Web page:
The music to “Silent Night”, was composed at the last minute for a Christmas Eve Mass in 1818. However, the organ was broken. At the evening service, the priest and organist sang the song accompanied by guitar and choir. The Christmas carol is a fitting song to play on the mountain dulcimer; but let’s play in the Key of G so we can sing along.
Connecting with Silent Night
Lagniappe Dulcimer Society member, Jan Delgehausen, re-discovered a cookbook on her book shelf with a Christmas pudding recipe from the great-great-granddaugher of Franz Gruber. To recall history facts, Gruber wrote the music for “Silent Night”. This makes a fascinating connection to the Christmas carol. This blog post is about the story of “Silent Night”; Jan’s connection to the carol and playing the carol on the mountain dulcimer; but in the Key of G.
The story of “Silent Night” and Franz Xaver Gruber
The words to “Silent Night” were written by a young priest, Father Joseph Mohr, who had come to Oberndorf, Austria in 1817. He wrote the words as a six-stanza poem in 1816. Mohr wanted a song for his Christmas Eve Mass in 1818 at St Nicholas parish church in Oberndorf, a village near Salzburg in Austria. He remembered his poem and came to Franz Guber, a schoolmaster and organist in the nearby village of Arnsdorf, that afternoon.
Mohr wanted a song for voice and choir with organ accompaniment. The organ, however, was broken–the legend says that mice were the culprits; but that part of the story is undocumented. Mohr was an excellent guitar player and so the song was written for guitar accompaniment. Gruber did not have much time but was able to finish the melody and music that afternoon for the Christmas Eve Mass that night. Gruber and Mohr sang baritone and bass parts with the guitar and the choir sang in 4-part harmony repeating the last two lines of each verse.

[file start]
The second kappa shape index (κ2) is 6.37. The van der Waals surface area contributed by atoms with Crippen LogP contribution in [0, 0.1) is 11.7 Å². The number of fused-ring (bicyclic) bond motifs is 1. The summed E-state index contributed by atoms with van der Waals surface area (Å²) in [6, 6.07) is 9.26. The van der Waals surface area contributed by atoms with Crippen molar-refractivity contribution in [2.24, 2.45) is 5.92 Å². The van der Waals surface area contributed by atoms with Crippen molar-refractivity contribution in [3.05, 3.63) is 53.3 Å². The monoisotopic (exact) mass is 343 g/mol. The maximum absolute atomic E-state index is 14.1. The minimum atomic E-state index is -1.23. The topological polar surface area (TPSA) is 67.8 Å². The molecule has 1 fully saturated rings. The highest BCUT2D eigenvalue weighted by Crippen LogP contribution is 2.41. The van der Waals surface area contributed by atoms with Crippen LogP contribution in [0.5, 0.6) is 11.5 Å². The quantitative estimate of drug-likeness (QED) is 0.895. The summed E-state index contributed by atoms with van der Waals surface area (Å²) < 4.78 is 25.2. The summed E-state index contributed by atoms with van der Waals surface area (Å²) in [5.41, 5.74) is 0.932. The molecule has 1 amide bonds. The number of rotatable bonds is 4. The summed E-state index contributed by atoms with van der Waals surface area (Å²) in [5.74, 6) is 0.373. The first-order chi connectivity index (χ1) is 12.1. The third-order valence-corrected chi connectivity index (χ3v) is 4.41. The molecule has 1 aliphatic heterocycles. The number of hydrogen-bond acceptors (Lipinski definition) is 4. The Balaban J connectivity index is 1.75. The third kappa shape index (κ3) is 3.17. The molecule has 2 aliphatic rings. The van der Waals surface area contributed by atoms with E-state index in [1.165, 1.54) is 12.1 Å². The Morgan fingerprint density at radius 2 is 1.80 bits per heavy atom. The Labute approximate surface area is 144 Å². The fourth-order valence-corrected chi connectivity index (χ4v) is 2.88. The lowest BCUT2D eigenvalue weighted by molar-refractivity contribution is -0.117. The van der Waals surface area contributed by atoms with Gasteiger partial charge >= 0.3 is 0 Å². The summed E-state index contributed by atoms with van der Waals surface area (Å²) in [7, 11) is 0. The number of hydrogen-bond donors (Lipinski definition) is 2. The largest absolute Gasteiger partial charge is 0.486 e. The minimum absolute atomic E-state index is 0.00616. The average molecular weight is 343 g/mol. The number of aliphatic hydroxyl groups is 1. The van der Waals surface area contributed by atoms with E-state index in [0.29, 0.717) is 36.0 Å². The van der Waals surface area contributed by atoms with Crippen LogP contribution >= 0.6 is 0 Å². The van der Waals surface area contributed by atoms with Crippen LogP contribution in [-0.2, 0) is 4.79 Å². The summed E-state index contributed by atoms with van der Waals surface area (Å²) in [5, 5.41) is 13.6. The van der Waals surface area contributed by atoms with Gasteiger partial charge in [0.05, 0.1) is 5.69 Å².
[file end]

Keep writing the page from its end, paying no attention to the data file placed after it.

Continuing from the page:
When the organ builder, Karl Mauracher , came to Oberndorf to repair the organ, Gruber played the Christmas carol on the organ. The organ builder was impressed with the song and took copies back to his own village in the Alps. There, two well-known families of singers, the Rainers and the Strassers, heard the song and added it to their own Christmas season repertoires. The singing families spread the song across Europe and the Rainers brought the song to the U.S.; performing it in German in New York City outside New York City’s Trinity Church in about 1838. And that is how one of our must beloved Christmas carols, “Silent Night”, had its beginnings.
As an interesting post-note, the melody that we are familiar with is slightly different from the one Gruber composed. At some point, the melody at the end of the song was changed from a lively jig in 6/8 time to a more somber one.